by Ken Sehested
What a day! What a day! Not to mention a year,
4+ decades piled head-to-toe,
some of them a bit fuzzy now
others like constellations whose radiance still
guides during dark nights of the soul.
Little did you know, a half-century ago
when your vocation was gestating,
what your profession would involve, where your
convictions would take you, the joys then unimaginable,
the sorrows ruthless beyond belief. And the
“ordinary” days, the days for which songs are
never composed, for which cakes are never baked,
for which poems are never rhymed nor hymns
inspired, for which hardly anyone
but the Beloved took note.
Scores upon scores of hallelujahs and heartaches, too.
Cares that kept you up at night and joys that set you
moving at the first sight of dawn’s light.
If you could have known then what you know now, would
you have allowed those authorizing hands to be laid
on your head? Would you, instead, have run
screaming from the room, faster than Jonah in a
speedboat, further than Tarshish multiplied many
times over? Bemoaning the day of your birth,
more bitterly than Jeremiah?
Cursing God more boldly than Job, demanding a
grand jury indictment for the Most High?
Might you have sought an easier Gospel to declare— a
compliant, more digestible announcement, something
less thorny, less disturbing to patrons, more likely
to win friends and salutations from chambers of
commerce? How many times have you been
tempted to soften the Word, to something like:
thus recommendeth the Lord?
Would you have preferred a cool breeze and votive candle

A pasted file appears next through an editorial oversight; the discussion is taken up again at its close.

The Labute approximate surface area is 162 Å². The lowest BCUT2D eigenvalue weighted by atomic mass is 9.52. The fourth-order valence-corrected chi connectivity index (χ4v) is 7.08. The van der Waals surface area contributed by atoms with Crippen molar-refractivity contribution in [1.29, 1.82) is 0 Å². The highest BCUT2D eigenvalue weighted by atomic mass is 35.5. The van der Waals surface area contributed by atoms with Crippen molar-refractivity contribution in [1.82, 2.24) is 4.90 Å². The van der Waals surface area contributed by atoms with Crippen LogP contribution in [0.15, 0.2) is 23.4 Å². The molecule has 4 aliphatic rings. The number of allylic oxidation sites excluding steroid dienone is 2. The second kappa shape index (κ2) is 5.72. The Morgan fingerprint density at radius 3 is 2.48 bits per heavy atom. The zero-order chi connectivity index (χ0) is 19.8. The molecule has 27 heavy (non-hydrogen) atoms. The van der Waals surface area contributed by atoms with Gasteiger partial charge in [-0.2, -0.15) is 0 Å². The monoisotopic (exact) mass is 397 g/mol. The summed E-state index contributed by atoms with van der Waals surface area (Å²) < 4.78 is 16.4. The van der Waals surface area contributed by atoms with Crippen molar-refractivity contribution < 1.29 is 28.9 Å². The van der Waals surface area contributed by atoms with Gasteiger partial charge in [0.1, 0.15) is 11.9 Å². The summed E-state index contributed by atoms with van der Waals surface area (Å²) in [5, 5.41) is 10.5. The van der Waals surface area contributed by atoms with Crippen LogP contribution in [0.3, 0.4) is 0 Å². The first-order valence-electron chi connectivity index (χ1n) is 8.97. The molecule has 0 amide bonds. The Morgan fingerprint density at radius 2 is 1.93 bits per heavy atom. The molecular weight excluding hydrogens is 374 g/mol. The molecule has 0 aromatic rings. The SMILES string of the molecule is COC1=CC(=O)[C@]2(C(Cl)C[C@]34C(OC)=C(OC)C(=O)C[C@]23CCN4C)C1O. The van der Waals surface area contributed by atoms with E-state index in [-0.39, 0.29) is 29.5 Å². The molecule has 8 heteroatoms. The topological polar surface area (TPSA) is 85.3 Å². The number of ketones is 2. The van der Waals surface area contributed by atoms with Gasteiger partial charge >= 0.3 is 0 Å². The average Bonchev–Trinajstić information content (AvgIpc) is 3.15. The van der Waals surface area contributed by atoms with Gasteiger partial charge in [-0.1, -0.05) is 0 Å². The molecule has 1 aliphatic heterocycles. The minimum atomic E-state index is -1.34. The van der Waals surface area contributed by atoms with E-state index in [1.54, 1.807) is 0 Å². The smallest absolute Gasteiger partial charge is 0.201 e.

to Pentecost’s raging wind and flaming tongues of fire?
Maybe a luxury hotel room to the Nativity’s
barn yard stable? Did another life tempt your fate,
one free of property maintenance, boo birds in
the balcony, last minute panics when there’s not
enough grape juice for communion?
You should be happy to not pull off
another capital campaign.
Wouldn’t it all have been easier if Jesus had turned those
rocks to bread. Or cut a deal with the devil in order to
accomplish salvation’s end? Or to undertake a few
magical feats to pack the sanctuary,
grow the membership, spit-polish that
muddle of a sermon?
What harm could that have done?
But, no. Nooooo.
You knew, down in your toes if not in your head,
that there is no skipping from
the crib to the cross
to the Crown of Glory.
No shortcuts to bypass those ordinary days.
No passing the cup of those agonizing experiences.
No surge protection
against joy’s electrifying arc.
For there is no ordinary in ordination’s destination.
Now, though, receive gladly the permission to lie fallow
on days other than Mondays. Let your appointment
book and dress shoes gather dust. Have a Bloody
Mary for brunch on a Sunday. Linger longer with the
morning paper. Give those grandbabies your
undivided, leisurely attention. Let the
lectionary recede, at least for a while .
Turn off your phone for long periods of time. Be less
wordy, and less worrisome, in your prayer time.
Yet may you continue to live large
laugh often, and
# # #
—commemorating the retirement of Paul Hayes, pastor of Noank Baptist Church, Noank, CT.